Christman, S. D. (2011). Handedness and ‘open-earedness’: Strong right-handers are less likely to prefer less popular musical genres Psychology of Music : 10.1177/0305735611415751
Chamorro-Premuzic, T., Swami, V., & Cermakova, B. (2011). Individual differences in music consumption are predicted by uses of music and age rather than emotional intelligence, neuroticism, extraversion or openness Psychology of Music : 10.1177/0305735610381591
Music is a powerful tool of expressing and inducing emotions. Lima and colleagues aimed at investigating whether and how emotion recognition in music changes as a function of ageing. Their study revealed that older participants showed decreased responses to music expressing negative emotions, while their perception of happy emotions remained stable.
Emotion plays an important role in music. Even infants have been found to be capable of identifying emotions in musical excerpts (Nawrot, 2003). However, recognition of emotion in music has received little attention so far. A new study by Lima and Castro published in Cognition and Emotion examined the effects of ageing on the recognition of emotions in music. Previous studies looking at emotion recognition in other modalities have revealed that increasing age is associated with a decline in the recognition of some emotions but not others (for more information see meta-analysis by Ruffman et al. (2008)). Laukka and Juslin (2007) examined the effects of ageing on emotion recognition in music comparing young adults (around 24) and older adults (older than 65). Their results identified that older adults had more difficulty recognizing fear and sadness in both music and speech prosody, whereas no differences were observed for anger, happiness and neutrality.
The sample used by Lima et al. was of 114 healthy adults (67 female). They were aged between 17 and 84 years, and were divided into three groups with 38 participants each: younger(mean age=21.8 years), middle-aged (mean age=44.5 years) and older adults (mean age=67.2 years). Each group listened to 56 short musical excerpts that expressed happiness, sadness, fear/threat and peacefulness. Each category was consisted of 14 stimuli.
The results revealed significant age-related changes associated with specific emotions. More specifically, the authors identified a progressive decline in responsiveness to sad and scary music. No difference was found in happy music. Differences between age groups were also observed in the pattern of misclassifications for sad and peaceful music. Younger participants perceived more sadness in peaceful music, older participants perceived more peacefulness. This could be due to the structural features of peaceful and sad songs, which are both characterised by slow tempo. Future studies could further investigate this. In addition to that, Lima et al. took into account the years of musical training that the participants had. This analysis revealed a positive association between music training and the categorisation of musical emotions.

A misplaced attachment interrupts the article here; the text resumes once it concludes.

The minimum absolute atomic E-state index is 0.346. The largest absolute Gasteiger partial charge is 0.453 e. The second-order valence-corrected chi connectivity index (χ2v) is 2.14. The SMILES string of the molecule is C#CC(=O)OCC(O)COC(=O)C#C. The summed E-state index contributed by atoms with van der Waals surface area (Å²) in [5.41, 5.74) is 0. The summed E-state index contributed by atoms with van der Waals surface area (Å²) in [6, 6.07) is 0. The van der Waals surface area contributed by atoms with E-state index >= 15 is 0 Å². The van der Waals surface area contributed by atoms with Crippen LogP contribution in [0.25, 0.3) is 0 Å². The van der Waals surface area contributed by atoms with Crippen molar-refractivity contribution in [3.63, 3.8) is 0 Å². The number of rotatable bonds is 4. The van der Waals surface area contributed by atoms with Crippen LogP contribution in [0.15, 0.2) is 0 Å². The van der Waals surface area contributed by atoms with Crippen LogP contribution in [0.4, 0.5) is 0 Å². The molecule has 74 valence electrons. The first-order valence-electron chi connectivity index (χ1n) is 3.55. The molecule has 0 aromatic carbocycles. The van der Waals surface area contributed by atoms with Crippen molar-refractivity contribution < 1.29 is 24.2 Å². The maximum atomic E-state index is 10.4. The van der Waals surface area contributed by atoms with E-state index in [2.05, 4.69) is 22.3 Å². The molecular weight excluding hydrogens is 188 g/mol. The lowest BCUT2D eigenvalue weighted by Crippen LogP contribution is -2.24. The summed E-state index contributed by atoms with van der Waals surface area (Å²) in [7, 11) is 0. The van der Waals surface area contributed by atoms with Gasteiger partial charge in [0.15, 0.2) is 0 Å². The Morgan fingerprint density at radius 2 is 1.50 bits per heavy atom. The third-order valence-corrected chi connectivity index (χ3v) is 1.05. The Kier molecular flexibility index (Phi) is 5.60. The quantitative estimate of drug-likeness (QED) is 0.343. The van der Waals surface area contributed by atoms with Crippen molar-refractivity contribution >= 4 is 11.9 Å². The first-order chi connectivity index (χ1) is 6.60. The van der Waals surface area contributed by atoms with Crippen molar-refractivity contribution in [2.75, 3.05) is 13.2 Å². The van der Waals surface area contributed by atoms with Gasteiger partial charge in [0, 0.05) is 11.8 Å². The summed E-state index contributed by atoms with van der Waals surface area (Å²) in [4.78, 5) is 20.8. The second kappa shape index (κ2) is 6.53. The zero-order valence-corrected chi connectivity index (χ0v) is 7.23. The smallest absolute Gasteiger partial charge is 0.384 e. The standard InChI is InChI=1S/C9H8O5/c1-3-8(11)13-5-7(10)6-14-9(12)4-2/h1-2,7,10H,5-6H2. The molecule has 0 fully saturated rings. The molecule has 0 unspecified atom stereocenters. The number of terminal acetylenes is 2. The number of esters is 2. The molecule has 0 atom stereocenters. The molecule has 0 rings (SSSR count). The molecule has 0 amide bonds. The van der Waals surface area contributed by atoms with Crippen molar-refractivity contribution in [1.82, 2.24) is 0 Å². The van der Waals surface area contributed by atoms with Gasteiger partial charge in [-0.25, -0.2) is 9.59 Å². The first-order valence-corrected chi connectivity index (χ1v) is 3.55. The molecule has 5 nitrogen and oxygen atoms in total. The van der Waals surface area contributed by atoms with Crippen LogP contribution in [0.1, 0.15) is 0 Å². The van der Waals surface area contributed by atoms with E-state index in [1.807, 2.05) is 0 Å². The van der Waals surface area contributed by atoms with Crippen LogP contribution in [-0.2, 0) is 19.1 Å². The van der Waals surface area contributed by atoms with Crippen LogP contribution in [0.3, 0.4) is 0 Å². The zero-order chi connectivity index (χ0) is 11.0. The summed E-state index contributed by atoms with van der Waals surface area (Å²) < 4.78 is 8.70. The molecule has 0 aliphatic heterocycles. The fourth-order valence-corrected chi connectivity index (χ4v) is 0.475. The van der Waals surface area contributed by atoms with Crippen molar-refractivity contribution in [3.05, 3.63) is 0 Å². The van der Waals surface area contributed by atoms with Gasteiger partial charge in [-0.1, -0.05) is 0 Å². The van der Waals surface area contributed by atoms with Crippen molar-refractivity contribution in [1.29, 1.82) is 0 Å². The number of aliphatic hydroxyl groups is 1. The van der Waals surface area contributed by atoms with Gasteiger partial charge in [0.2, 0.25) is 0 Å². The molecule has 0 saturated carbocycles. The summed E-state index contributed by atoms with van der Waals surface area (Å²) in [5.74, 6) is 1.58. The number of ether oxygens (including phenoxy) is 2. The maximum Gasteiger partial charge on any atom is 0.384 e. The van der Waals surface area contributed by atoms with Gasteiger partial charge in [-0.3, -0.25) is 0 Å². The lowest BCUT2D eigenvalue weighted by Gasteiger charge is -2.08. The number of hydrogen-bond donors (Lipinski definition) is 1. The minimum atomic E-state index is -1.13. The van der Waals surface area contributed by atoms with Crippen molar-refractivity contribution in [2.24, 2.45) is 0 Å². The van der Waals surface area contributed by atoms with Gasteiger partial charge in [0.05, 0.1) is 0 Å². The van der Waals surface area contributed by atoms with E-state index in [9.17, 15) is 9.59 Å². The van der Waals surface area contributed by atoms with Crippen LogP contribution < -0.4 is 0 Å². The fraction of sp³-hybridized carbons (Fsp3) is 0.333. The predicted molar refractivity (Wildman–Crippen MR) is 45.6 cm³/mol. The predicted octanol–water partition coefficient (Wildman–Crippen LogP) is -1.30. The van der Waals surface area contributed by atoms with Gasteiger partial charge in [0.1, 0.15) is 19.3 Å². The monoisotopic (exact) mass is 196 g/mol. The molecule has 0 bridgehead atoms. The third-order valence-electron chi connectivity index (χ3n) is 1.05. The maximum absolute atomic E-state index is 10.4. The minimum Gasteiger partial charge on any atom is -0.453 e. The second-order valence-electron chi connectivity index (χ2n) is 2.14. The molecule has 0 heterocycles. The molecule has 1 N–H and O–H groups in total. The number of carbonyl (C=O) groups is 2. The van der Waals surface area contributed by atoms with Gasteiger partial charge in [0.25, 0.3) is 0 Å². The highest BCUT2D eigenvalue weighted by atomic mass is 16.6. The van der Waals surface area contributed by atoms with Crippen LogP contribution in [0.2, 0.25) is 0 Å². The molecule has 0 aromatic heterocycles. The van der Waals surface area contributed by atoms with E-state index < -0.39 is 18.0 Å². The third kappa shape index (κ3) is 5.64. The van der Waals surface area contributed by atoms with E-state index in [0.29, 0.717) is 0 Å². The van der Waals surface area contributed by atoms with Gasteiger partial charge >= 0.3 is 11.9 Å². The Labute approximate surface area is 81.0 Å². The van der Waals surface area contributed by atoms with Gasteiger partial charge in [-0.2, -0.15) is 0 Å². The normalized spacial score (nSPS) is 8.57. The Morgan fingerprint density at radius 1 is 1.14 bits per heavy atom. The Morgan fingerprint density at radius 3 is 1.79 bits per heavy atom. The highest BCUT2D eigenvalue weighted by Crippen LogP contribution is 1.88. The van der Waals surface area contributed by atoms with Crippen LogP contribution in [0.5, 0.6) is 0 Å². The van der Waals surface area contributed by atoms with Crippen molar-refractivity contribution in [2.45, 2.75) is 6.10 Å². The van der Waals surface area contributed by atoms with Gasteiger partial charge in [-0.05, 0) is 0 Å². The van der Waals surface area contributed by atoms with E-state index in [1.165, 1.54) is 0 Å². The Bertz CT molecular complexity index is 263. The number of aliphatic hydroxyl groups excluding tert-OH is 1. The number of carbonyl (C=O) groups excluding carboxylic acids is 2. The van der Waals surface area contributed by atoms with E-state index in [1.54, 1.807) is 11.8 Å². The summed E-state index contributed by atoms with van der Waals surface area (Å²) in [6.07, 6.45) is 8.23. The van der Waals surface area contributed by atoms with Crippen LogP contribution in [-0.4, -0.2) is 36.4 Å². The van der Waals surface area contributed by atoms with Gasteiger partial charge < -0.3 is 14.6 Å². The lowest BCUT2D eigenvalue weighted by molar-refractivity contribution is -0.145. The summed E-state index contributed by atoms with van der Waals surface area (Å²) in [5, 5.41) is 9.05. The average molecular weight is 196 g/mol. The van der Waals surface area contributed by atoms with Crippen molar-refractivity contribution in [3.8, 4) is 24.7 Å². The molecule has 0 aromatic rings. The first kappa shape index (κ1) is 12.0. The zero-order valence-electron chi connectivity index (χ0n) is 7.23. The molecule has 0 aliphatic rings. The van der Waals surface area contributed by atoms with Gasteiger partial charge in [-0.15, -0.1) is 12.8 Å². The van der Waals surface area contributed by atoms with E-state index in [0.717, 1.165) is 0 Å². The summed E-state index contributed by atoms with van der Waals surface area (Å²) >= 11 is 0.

One possible explanation for the main findings of this study suggests that the decline in the recognition of particular emotions might reflect the age-related neuropsychological decline in brain regions (such as the amygdala) involved in emotion processing. Previous studies have showed that distinct brain regions are involved in the perception of different emotions (Mitterschiffthaler et al., 2007). Another possible explanation is the age-related positivity bias (Mather & Carstensen, 2005; Carstensen & Mikels, 2005). Age-related positivity bias suggests that people get older, they experience fewer negative emotions.
Future studies could attempt to identify particular brain regions involved in emotion recognition at different ages. Furthermore, since the age-related positivity bias might not be universal (older Chinese participants looked away from happy facial expressions and not from negative ones, see Fung et al., 2008), it’d be very interesting to investigate the effects of ageing on emotion recognition in music in participants from different cultures.
Lima CF, & Castro SL (2011). Emotion recognition in music changes across the adult life span. Cognition & emotion, 25 (4), 585-98 PMID: 21547762
Carstensen, L., & Mikels, J. (2005). At the Intersection of Emotion and Cognition. Aging and the Positivity Effect Current Directions in Psychological Science, 14 (3), 117-121 DOI: 10.1111/j.0963-7214.2005.00348.x
Ruffman T, Henry JD, Livingstone V, & Phillips LH (2008). A meta-analytic review of emotion recognition and aging: implications for neuropsychological models of aging. Neuroscience and biobehavioral reviews, 32 (4), 863-81 PMID: 18276008
Laukka, P., & Juslin, P. (2007). Similar patterns of age-related differences in emotion recognition from speech and music Motivation and Emotion, 31 (3), 182-191 DOI: 10.1007/s11031-007-9063-z
Mather M, & Carstensen LL (2005). Aging and motivated cognition: the positivity effect in attention and memory. Trends in cognitive sciences, 9 (10), 496-502 PMID: 16154382
Mitterschiffthaler, M., Fu, C., Dalton, J., Andrew, C., & Williams, S. (2007). A functional MRI study of happy and sad affective states induced by classical music Human Brain Mapping, 28 (11), 1150-1162 DOI: 10.1002/hbm.20337
Nawrot, E. (2003). The Perception of Emotional Expression in Music: Evidence from Infants, Children and Adults Psychology of Music, 31 (1), 75-92 DOI: 10.1177/0305735603031001325
Fung HH, Lu AY, Goren D, Isaacowitz DM, Wadlinger HA, & Wilson HR (2008). Age-related positivity enhancement is not universal: older Chinese look away from positive stimuli. Psychology and aging, 23 (2), 440-6 PMID: 18573017
Charles Limb is a surgeon and musician who is investigating the neural correlates of musical creativity. You might remember his very cool fMRI study of jazz improvisation. You can read it here. He talks about this and other projects he’s working on in his recent TED talk. We need more studies like these!